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Publication numberUS6932435 B2
Publication typeGrant
Application numberUS 10/704,462
Publication dateAug 23, 2005
Filing dateNov 7, 2003
Priority dateNov 7, 2003
Fee statusLapsed
Also published asUS20050099057
Publication number10704462, 704462, US 6932435 B2, US 6932435B2, US-B2-6932435, US6932435 B2, US6932435B2
InventorsDouglas J. Cutcher, Scott A. Hogan
Original AssigneeMckechnie Vehicle Components (Usa), Inc.
Export CitationBiBTeX, EndNote, RefMan
External Links: USPTO, USPTO Assignment, Espacenet
Adhesive patterns for vehicle wheel assemblies
US 6932435 B2
Abstract
Adhesive patterns are applied to one of an outboard side of a wheel and an inner surface of a decorative wheel cover and used to bond the decorative wheel cover to the wheel with a spaced therebetween that is partially filled with the cured adhesive. The decorative wheel cover and wheel each include aligned lug nut apertures and aligned decorative openings. The adhesive patterns are configured to allow ambient fluids to enter throughout the space between the decorative wheel cover and the wheel (and leave) which is not filled with the cured adhesive to prevent corrosion from occurring between the decorative wheel cover and wheel.
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Claims(23)
1. A method of securing a wheel cover to a wheel to form a wheel assembly which method comprises:
providing a wheel having an outboard surface with a plurality of centrally located lug nut apertures formed in the outboard surface and a plurality of openings formed in the outboard surface and spaced radially outwardly from the lug nut apertures;
providing a wheel cover having an inner surface and a plurality of centrally located lug nut apertures formed in the wheel cover which correspond to the lug nut apertures of the wheel, and a plurality of decorative openings formed in the wheel cover and spaced radially outwardly from the lug nut apertures, which plurality of openings correspond to the plurality of openings formed in the wheel cover;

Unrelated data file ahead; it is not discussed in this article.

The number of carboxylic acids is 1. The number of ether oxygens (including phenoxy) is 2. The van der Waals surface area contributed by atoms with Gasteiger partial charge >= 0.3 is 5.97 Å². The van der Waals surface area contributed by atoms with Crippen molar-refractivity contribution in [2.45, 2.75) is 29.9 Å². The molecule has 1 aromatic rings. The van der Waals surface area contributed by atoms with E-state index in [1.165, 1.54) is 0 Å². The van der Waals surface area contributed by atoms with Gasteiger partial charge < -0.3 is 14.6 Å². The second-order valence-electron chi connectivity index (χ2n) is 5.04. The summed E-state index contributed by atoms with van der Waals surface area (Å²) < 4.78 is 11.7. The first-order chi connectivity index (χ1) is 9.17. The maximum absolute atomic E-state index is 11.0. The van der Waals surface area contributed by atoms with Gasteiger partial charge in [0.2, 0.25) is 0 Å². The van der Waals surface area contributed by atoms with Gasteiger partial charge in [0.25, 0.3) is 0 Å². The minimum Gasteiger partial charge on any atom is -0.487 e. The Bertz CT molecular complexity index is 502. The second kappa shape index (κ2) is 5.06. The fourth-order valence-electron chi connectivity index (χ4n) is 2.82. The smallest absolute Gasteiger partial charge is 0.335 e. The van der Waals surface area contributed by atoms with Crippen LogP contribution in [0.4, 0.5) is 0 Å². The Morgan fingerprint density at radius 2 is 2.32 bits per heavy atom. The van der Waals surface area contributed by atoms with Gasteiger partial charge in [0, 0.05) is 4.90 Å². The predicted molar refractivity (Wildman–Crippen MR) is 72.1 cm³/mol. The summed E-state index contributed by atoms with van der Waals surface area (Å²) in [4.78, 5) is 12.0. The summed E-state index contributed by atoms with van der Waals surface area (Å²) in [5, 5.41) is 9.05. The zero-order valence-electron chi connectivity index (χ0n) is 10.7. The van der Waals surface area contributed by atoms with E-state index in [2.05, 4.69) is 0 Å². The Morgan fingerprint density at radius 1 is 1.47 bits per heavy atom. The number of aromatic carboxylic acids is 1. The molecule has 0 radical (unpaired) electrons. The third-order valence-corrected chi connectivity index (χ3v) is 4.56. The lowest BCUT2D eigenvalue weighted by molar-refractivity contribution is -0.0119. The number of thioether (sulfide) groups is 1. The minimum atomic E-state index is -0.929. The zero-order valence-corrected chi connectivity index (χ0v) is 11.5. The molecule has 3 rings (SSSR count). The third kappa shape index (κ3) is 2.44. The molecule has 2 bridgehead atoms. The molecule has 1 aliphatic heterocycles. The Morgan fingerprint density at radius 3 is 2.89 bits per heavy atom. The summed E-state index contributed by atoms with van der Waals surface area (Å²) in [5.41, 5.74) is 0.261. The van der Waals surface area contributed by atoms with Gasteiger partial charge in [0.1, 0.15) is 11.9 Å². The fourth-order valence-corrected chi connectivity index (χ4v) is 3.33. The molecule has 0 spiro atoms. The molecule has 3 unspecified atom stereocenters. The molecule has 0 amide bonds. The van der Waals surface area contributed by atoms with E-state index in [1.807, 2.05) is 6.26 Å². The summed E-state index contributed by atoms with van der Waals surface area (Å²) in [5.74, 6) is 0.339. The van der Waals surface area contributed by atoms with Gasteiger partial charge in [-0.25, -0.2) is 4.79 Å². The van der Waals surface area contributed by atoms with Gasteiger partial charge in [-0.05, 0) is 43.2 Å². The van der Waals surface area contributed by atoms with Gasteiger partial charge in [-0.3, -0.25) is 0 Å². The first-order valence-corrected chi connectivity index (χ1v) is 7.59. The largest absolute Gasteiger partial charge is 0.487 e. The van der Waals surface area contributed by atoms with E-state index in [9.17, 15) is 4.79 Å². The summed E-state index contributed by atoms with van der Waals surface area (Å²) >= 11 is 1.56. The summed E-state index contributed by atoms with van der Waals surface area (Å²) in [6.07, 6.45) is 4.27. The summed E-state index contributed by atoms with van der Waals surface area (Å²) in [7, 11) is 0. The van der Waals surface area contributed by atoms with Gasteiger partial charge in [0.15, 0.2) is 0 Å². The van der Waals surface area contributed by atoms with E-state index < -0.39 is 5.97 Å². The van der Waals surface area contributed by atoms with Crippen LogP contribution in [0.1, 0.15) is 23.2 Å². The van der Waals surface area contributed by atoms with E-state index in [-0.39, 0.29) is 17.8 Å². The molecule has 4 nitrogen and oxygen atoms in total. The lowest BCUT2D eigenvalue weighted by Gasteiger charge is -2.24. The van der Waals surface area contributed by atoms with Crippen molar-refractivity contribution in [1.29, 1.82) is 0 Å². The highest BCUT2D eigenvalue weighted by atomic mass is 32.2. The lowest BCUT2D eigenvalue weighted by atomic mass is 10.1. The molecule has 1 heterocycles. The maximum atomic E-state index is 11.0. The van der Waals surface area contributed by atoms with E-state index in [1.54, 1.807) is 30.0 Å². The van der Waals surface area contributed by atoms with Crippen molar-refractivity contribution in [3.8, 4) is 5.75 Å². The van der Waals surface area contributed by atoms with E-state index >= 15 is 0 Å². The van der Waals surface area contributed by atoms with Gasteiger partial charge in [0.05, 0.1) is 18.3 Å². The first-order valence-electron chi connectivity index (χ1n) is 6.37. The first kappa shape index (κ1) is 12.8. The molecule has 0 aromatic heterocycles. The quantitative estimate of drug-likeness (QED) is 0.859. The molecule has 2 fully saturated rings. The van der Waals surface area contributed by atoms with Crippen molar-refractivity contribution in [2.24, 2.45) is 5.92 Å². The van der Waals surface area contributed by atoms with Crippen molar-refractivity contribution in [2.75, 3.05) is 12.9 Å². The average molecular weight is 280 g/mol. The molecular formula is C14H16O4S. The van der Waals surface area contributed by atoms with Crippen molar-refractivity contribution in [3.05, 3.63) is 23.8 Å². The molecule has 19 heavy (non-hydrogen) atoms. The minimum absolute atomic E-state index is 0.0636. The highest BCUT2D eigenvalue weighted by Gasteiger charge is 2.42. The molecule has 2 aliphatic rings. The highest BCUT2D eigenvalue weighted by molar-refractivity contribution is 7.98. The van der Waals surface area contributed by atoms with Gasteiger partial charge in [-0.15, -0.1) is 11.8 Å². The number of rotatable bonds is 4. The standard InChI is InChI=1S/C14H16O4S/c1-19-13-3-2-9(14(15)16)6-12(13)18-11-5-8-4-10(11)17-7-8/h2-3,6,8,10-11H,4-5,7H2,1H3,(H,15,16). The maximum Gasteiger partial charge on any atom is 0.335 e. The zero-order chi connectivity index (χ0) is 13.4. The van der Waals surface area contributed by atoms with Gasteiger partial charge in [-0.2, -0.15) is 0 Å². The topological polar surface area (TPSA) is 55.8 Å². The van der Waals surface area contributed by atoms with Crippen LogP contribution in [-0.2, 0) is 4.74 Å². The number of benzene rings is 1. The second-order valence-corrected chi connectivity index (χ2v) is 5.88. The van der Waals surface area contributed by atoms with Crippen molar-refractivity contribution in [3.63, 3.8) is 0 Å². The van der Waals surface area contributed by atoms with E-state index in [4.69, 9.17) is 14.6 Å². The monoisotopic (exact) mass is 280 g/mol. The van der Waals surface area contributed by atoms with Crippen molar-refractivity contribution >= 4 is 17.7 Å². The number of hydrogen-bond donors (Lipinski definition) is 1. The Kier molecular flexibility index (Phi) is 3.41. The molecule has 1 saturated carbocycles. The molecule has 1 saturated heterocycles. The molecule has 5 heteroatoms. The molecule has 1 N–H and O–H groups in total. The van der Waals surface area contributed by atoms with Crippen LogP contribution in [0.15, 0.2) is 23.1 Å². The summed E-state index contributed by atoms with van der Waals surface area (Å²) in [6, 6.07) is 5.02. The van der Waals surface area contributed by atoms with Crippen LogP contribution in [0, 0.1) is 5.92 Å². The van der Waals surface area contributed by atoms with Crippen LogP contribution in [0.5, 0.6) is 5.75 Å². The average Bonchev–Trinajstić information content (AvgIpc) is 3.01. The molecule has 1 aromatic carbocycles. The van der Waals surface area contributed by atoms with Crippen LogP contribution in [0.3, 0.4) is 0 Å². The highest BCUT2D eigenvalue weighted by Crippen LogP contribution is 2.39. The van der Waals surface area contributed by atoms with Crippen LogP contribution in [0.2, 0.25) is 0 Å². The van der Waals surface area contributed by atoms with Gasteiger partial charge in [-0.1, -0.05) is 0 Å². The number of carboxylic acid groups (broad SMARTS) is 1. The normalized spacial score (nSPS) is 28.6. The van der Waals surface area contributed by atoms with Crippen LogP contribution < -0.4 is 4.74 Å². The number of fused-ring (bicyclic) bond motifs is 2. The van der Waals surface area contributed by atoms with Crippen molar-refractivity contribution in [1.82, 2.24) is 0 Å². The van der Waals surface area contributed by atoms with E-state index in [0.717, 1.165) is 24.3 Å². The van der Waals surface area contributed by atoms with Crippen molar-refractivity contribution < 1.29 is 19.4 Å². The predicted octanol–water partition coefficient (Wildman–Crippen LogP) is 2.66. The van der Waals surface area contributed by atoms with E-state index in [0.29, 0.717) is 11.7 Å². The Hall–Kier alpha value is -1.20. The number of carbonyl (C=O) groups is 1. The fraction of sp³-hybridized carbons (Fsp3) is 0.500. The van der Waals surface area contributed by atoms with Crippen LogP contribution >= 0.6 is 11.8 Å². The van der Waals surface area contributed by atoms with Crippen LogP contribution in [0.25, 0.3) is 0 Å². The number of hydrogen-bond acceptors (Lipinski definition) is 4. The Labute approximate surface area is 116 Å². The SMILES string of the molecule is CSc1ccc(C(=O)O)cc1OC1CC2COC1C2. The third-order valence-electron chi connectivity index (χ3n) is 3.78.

applying an adhesive pattern to at least one of the outboard of the wheel or the inner surface of the wheel cover, said adhesive pattern including at least one continuous, substantially circular portion which is concentric with at least one of the wheel or wheel cover; and
assembling the wheel cover to the wheel to cause the adhesive to contact both the outboard surface of the wheel and the inner surface of the wheel cover and thereby enable the adhesive pattern to secure the wheel cover to the wheel and define a space between the wheel cover and wheel which is not filled with adhesive,
said adhesive applied pattern including a configuration of beads of adhesive that after contacting both the outboard surface of the wheel and the inner surface of the wheel cover allows ambient fluids to enter throughout the space between the wheel cover and the wheel which is not filled with adhesive and exit the space.
2. A method of securing a wheel cover to a wheel according to claim 1, wherein the adhesive pattern comprises a non-foaming adhesive.
3. A method of securing a wheel cover to a wheel according to claim 1, wherein the beads of adhesive are configured to spread to fill less than 60% space between the wheel cover and the wheel.
4. A method of securing a wheel cover to a wheel according to claim 1, wherein the at least one continuous, substantially circular portion of the applied adhesive pattern comprises a bead of adhesive that extends along an outer peripheral edge of the at least one of the outboard surface of the wheel or the inner surface of the wheel cover to which the adhesive pattern is applied.
5. A method of securing a wheel cover to a wheel according to claim 4, wherein the configuration of beads of adhesive further include individual beads of adhesive that extend in the shape of loops that extend radially inwardly around separate ones of the openings and have legs that contact the circular shaped bead of adhesive.
6. A method of securing a wheel cover to a wheel according to claim 4, wherein the configuration of beads of adhesive further includes a bead of adhesive that extends in a circular shape and is positioned radially between the lug nut apertures and the openings.
7. A method of securing a wheel cover to a wheel according to claim 6, wherein the configuration of beads of adhesive further include individual beads of adhesive that extend between the circular shaped bands of adhesive and are positioned between adjacent ones of the openings.
8. A method of securing a wheel cover to a wheel according to claim 1, wherein the configuration of beads of adhesive comprises continuous beads of adhesive.
9. A method of securing a wheel cover to a wheel according to claim 1, wherein the wheel cover is made from one of metal and a plastic material.
10. A method of securing a wheel cover to a wheel according to claim 1, wherein the openings are circular.
11. A method of securing a wheel cover to a wheel according to claim 1, wherein the openings are non-circular.
12. A method of securing a wheel cover to a wheel according to claim 1, wherein the outboard surface of the wheel and the inner surface of the wheel cover have matching contours.
13. A wheel assembly which comprises:
a wheel having an outboard surface with a plurality of centrally located lug nut apertures formed in the outboard surface and a plurality of openings formed in the outboard surface and spaced radially outwardly from the lug nut apertures;